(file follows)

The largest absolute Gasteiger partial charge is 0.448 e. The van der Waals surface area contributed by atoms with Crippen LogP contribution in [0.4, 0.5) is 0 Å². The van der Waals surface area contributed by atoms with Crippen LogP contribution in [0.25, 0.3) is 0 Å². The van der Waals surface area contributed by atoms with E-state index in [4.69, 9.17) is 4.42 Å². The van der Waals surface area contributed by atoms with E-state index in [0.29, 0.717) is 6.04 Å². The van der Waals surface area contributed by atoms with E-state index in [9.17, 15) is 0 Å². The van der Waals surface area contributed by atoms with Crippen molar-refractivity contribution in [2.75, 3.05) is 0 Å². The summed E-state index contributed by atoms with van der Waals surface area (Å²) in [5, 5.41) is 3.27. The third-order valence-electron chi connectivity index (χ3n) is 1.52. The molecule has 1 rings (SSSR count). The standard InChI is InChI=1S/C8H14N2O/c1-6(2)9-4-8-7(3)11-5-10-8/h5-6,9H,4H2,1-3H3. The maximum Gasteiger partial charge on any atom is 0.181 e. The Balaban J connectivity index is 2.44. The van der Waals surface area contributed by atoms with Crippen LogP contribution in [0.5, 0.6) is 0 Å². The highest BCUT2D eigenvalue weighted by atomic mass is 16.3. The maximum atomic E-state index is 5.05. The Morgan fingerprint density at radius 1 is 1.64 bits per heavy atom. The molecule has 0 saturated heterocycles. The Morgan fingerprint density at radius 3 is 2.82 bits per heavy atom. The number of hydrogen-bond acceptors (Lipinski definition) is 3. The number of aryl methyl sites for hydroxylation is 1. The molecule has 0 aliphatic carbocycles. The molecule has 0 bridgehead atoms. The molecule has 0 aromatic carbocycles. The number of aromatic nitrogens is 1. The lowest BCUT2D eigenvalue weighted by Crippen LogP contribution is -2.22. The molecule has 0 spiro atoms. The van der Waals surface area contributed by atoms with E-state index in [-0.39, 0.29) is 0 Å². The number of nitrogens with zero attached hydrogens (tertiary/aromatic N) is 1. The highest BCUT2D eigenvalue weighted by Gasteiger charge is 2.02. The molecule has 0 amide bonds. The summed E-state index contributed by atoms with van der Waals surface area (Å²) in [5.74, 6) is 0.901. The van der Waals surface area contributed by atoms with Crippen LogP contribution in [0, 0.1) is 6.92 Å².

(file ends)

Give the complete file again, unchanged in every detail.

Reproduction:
The largest absolute Gasteiger partial charge is 0.448 e. The van der Waals surface area contributed by atoms with Crippen LogP contribution in [0.4, 0.5) is 0 Å². The van der Waals surface area contributed by atoms with Crippen LogP contribution in [0.25, 0.3) is 0 Å². The van der Waals surface area contributed by atoms with E-state index in [4.69, 9.17) is 4.42 Å². The van der Waals surface area contributed by atoms with E-state index in [0.29, 0.717) is 6.04 Å². The van der Waals surface area contributed by atoms with E-state index in [9.17, 15) is 0 Å². The van der Waals surface area contributed by atoms with Crippen molar-refractivity contribution in [2.75, 3.05) is 0 Å². The summed E-state index contributed by atoms with van der Waals surface area (Å²) in [5, 5.41) is 3.27. The third-order valence-electron chi connectivity index (χ3n) is 1.52. The molecule has 1 rings (SSSR count). The standard InChI is InChI=1S/C8H14N2O/c1-6(2)9-4-8-7(3)11-5-10-8/h5-6,9H,4H2,1-3H3. The maximum Gasteiger partial charge on any atom is 0.181 e. The Balaban J connectivity index is 2.44. The van der Waals surface area contributed by atoms with Crippen LogP contribution in [0.5, 0.6) is 0 Å². The highest BCUT2D eigenvalue weighted by atomic mass is 16.3. The maximum atomic E-state index is 5.05. The Morgan fingerprint density at radius 1 is 1.64 bits per heavy atom. The molecule has 0 saturated heterocycles. The Morgan fingerprint density at radius 3 is 2.82 bits per heavy atom. The number of hydrogen-bond acceptors (Lipinski definition) is 3. The number of aryl methyl sites for hydroxylation is 1. The molecule has 0 aliphatic carbocycles. The molecule has 0 bridgehead atoms. The molecule has 0 aromatic carbocycles. The number of aromatic nitrogens is 1. The lowest BCUT2D eigenvalue weighted by Crippen LogP contribution is -2.22. The molecule has 0 spiro atoms. The van der Waals surface area contributed by atoms with E-state index in [-0.39, 0.29) is 0 Å². The number of nitrogens with zero attached hydrogens (tertiary/aromatic N) is 1. The highest BCUT2D eigenvalue weighted by Gasteiger charge is 2.02. The molecule has 0 amide bonds. The summed E-state index contributed by atoms with van der Waals surface area (Å²) in [5.74, 6) is 0.901. The van der Waals surface area contributed by atoms with Crippen LogP contribution in [0, 0.1) is 6.92 Å².